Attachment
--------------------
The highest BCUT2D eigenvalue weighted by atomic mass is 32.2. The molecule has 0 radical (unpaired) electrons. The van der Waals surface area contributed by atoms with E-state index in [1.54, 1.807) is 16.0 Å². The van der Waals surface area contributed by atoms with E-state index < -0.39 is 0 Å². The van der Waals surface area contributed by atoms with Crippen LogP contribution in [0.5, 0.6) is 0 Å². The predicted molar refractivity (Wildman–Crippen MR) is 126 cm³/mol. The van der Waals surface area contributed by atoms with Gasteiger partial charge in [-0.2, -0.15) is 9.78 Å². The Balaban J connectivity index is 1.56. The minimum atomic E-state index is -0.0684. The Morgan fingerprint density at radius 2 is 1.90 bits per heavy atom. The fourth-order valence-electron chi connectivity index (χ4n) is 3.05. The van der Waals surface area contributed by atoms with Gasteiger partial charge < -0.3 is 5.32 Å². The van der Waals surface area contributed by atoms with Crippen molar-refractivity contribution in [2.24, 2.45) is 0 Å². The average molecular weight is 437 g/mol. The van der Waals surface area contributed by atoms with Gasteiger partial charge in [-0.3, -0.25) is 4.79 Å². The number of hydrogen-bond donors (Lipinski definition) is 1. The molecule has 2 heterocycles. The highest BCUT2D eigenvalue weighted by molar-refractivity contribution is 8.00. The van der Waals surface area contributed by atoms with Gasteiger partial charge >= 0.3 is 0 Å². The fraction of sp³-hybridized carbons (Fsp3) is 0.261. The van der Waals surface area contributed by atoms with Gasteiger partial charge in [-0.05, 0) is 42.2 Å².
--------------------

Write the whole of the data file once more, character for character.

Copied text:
The highest BCUT2D eigenvalue weighted by atomic mass is 32.2. The molecule has 0 radical (unpaired) electrons. The van der Waals surface area contributed by atoms with E-state index in [1.54, 1.807) is 16.0 Å². The van der Waals surface area contributed by atoms with E-state index < -0.39 is 0 Å². The van der Waals surface area contributed by atoms with Crippen LogP contribution in [0.5, 0.6) is 0 Å². The predicted molar refractivity (Wildman–Crippen MR) is 126 cm³/mol. The van der Waals surface area contributed by atoms with Gasteiger partial charge in [-0.2, -0.15) is 9.78 Å². The Balaban J connectivity index is 1.56. The minimum atomic E-state index is -0.0684. The Morgan fingerprint density at radius 2 is 1.90 bits per heavy atom. The fourth-order valence-electron chi connectivity index (χ4n) is 3.05. The van der Waals surface area contributed by atoms with Gasteiger partial charge < -0.3 is 5.32 Å². The van der Waals surface area contributed by atoms with Crippen molar-refractivity contribution in [2.24, 2.45) is 0 Å². The average molecular weight is 437 g/mol. The van der Waals surface area contributed by atoms with Gasteiger partial charge in [-0.3, -0.25) is 4.79 Å². The number of hydrogen-bond donors (Lipinski definition) is 1. The molecule has 2 heterocycles. The highest BCUT2D eigenvalue weighted by molar-refractivity contribution is 8.00. The van der Waals surface area contributed by atoms with Gasteiger partial charge >= 0.3 is 0 Å². The fraction of sp³-hybridized carbons (Fsp3) is 0.261. The van der Waals surface area contributed by atoms with Gasteiger partial charge in [-0.05, 0) is 42.2 Å².